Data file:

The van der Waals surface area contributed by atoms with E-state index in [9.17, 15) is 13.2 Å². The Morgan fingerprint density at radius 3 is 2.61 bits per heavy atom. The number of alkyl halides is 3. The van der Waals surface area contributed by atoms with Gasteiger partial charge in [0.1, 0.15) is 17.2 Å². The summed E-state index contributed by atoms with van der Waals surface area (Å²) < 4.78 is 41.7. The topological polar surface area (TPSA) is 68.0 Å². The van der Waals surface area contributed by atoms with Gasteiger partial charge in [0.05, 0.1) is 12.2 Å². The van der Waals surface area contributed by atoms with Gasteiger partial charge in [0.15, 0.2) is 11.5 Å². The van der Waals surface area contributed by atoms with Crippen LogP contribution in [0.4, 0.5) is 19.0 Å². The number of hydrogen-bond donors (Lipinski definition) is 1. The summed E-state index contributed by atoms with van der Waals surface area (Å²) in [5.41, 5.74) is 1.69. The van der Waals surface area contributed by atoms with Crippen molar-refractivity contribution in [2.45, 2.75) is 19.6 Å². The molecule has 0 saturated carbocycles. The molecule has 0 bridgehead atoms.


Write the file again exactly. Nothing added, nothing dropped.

The van der Waals surface area contributed by atoms with E-state index in [9.17, 15) is 13.2 Å². The Morgan fingerprint density at radius 3 is 2.61 bits per heavy atom. The number of alkyl halides is 3. The van der Waals surface area contributed by atoms with Gasteiger partial charge in [0.1, 0.15) is 17.2 Å². The summed E-state index contributed by atoms with van der Waals surface area (Å²) < 4.78 is 41.7. The topological polar surface area (TPSA) is 68.0 Å². The van der Waals surface area contributed by atoms with Gasteiger partial charge in [0.05, 0.1) is 12.2 Å². The van der Waals surface area contributed by atoms with Gasteiger partial charge in [0.15, 0.2) is 11.5 Å². The van der Waals surface area contributed by atoms with Crippen LogP contribution in [0.4, 0.5) is 19.0 Å². The number of hydrogen-bond donors (Lipinski definition) is 1. The summed E-state index contributed by atoms with van der Waals surface area (Å²) in [5.41, 5.74) is 1.69. The van der Waals surface area contributed by atoms with Crippen molar-refractivity contribution in [2.45, 2.75) is 19.6 Å². The molecule has 0 saturated carbocycles. The molecule has 0 bridgehead atoms.